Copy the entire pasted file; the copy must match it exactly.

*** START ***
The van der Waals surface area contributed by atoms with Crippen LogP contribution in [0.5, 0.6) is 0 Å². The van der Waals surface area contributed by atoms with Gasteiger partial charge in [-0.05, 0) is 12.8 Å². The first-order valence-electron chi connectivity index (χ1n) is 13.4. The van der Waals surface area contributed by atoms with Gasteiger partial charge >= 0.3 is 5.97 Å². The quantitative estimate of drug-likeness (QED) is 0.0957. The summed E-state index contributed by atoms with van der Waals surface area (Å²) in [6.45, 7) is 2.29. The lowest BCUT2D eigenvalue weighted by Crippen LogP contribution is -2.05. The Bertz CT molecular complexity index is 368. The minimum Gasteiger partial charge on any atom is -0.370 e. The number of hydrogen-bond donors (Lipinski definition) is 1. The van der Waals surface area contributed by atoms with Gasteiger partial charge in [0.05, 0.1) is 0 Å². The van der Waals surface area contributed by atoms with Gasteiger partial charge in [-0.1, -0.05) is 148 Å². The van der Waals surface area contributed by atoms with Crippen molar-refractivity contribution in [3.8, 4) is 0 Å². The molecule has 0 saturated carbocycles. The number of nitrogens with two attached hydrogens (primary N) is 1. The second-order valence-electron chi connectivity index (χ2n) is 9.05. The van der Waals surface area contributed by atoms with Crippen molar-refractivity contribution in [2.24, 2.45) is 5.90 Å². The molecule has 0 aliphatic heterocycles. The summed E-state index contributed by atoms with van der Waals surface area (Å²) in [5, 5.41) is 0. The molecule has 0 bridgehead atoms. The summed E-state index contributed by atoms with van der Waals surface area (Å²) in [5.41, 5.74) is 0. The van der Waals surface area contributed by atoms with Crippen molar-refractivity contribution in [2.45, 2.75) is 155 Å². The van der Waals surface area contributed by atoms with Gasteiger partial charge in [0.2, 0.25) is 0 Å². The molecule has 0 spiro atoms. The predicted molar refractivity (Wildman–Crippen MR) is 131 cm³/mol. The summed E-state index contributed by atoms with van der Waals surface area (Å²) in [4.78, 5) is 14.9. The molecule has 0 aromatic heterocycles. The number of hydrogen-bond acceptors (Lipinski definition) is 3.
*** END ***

The van der Waals surface area contributed by atoms with Crippen LogP contribution in [0.5, 0.6) is 0 Å². The van der Waals surface area contributed by atoms with Gasteiger partial charge in [-0.05, 0) is 12.8 Å². The first-order valence-electron chi connectivity index (χ1n) is 13.4. The van der Waals surface area contributed by atoms with Gasteiger partial charge >= 0.3 is 5.97 Å². The quantitative estimate of drug-likeness (QED) is 0.0957. The summed E-state index contributed by atoms with van der Waals surface area (Å²) in [6.45, 7) is 2.29. The lowest BCUT2D eigenvalue weighted by Crippen LogP contribution is -2.05. The Bertz CT molecular complexity index is 368. The minimum Gasteiger partial charge on any atom is -0.370 e. The number of hydrogen-bond donors (Lipinski definition) is 1. The van der Waals surface area contributed by atoms with Gasteiger partial charge in [0.05, 0.1) is 0 Å². The van der Waals surface area contributed by atoms with Gasteiger partial charge in [-0.1, -0.05) is 148 Å². The van der Waals surface area contributed by atoms with Crippen molar-refractivity contribution in [3.8, 4) is 0 Å². The molecule has 0 saturated carbocycles. The number of nitrogens with two attached hydrogens (primary N) is 1. The second-order valence-electron chi connectivity index (χ2n) is 9.05. The van der Waals surface area contributed by atoms with Crippen molar-refractivity contribution in [2.24, 2.45) is 5.90 Å². The molecule has 0 aliphatic heterocycles. The summed E-state index contributed by atoms with van der Waals surface area (Å²) in [5, 5.41) is 0. The molecule has 0 bridgehead atoms. The summed E-state index contributed by atoms with van der Waals surface area (Å²) in [5.41, 5.74) is 0. The van der Waals surface area contributed by atoms with Crippen molar-refractivity contribution in [2.45, 2.75) is 155 Å². The van der Waals surface area contributed by atoms with Gasteiger partial charge in [0.2, 0.25) is 0 Å². The molecule has 0 spiro atoms. The predicted molar refractivity (Wildman–Crippen MR) is 131 cm³/mol. The summed E-state index contributed by atoms with van der Waals surface area (Å²) in [4.78, 5) is 14.9. The molecule has 0 aromatic heterocycles. The number of hydrogen-bond acceptors (Lipinski definition) is 3.